In order to make a system of checking effective, people moving goods for personal use or sale were required to cross the border at a series of official designated crossing place where their goods could be checked. These 'Approved Frontier Crossing Points' and approved routes on the existing road network were agreed between the British and Irish custom authorities. Those bringing goods across the border were required to use these routes at the approved daytime hours. Some roads near approved crossing points were also blocked at this stage but most other roads remained open for people travelling on foot.
However, car travel was prohibited on them and people using these routes could be subject to checks and penalties from patrolling customs officers. These fifteen routes and crossing points remained in place for over six decades. With their associated custom stations, known was 'frontier posts', 'frontier stations' or locally as 'custom huts', on either side, they became an established and significant aspect of the border Customs officers on both sides were responsible for checking what people were bringing with them as they crossed the border and imposing duties when appropriate. People were required to keep up with changes in the lists of what goods were subject to duties and the nature of any allowances or exclusions.
In addition the routes of the railway network at the time of partition frequently crossed the border and a new system for interrupting cross border train journeys for the examination of the goods being transported by individuals or in bulk to supply retailers was established. The difficulties of running railways services under these conditions contributed to the closure of the railway lines that crossed the border. Only the cross-border railway service between Dublin and Belfast survived the closures of the 1950s. These closures had serious consequences for the patterns of work, trade and travel that had developed round the railway network and increased the isolation of the borderlands.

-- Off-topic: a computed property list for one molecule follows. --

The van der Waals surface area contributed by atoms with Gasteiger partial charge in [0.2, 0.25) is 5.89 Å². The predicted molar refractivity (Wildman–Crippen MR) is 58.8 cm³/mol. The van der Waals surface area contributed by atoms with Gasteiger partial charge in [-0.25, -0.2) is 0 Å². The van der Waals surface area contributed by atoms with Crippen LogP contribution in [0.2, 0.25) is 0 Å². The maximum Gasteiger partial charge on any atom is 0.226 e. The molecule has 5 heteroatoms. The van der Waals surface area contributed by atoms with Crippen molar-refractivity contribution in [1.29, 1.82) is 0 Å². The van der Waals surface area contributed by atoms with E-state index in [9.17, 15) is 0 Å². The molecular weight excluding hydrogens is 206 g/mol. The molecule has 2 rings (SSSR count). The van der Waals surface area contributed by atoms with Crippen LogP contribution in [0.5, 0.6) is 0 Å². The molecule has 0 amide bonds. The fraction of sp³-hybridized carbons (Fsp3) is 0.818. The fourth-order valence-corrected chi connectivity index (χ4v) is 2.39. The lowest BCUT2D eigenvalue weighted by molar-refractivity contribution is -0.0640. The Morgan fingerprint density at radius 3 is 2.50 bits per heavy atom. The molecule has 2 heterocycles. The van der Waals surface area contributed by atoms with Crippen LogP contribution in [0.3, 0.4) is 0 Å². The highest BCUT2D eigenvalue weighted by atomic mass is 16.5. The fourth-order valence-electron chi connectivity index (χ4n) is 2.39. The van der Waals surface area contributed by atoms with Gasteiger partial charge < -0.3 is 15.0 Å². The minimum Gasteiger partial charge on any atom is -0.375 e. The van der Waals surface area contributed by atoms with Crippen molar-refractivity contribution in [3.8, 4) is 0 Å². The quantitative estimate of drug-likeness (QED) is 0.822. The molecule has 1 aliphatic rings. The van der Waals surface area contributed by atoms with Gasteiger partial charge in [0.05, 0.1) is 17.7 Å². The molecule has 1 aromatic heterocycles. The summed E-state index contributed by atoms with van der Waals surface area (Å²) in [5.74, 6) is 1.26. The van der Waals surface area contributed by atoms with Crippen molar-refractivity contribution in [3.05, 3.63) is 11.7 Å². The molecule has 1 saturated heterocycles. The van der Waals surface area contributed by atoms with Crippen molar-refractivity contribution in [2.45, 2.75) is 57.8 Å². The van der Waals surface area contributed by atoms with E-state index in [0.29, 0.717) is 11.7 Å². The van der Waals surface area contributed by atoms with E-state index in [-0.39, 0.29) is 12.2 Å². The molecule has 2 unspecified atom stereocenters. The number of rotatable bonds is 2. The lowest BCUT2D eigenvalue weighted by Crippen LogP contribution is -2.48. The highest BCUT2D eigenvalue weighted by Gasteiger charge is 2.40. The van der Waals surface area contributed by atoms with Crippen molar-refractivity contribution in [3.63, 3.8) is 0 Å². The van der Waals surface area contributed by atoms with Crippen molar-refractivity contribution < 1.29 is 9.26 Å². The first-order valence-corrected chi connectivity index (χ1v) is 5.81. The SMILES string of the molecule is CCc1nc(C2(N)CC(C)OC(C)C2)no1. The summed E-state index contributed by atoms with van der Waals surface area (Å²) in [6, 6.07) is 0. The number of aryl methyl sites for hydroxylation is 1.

Therefore, until the early 1990s every journey across the border on foot, bicycle, cart, car or train could be subject to some form of inspection either at customs points or by custom patrols. As travelling with some form of shopping is such a routine part of everyday life, the requirement to use approved routes or be subject to penalties meant that most travel in the borderlands had to be planned around using the approved crossing points. This system resulted in three of the key features of borderland life – firstly the experience of being checked by customs officers either side of the border; secondly, people’s efforts to avoid restrictions on or duties payable on the goods they brought with them across the border by smuggling goods across; and thirdly the much longer journeys many people faced in order to cross at an approved route much further away rather than the unapproved routes near by.
The movement of motor vehicles was also regulated after April 1925. Those travelling across the border by car or van were required to obtain authorised pass for travel known as a 'triptyque' or bond in the form of an annual deposit. Acquiring one could be time consuming, difficult and expensive especially for those who lived in the Free State (and later Republic) and needed to have their bond guaranteed by a ratepaying resident in Northern Ireland.
Drivers were required to have a pass book stamped on crossing the border either way and to either do so during daytime hours or pay to cross and be officially stamped back across the border at a specified requested time. Those who failed to have their car pass stamped on the way back across the border could have their vehicle confiscated. This system of regulating car travel also became an established feature of borderland life. Vehicles owners were also required to make sure their vehicles were taxed and insured for travel on both sides of the border.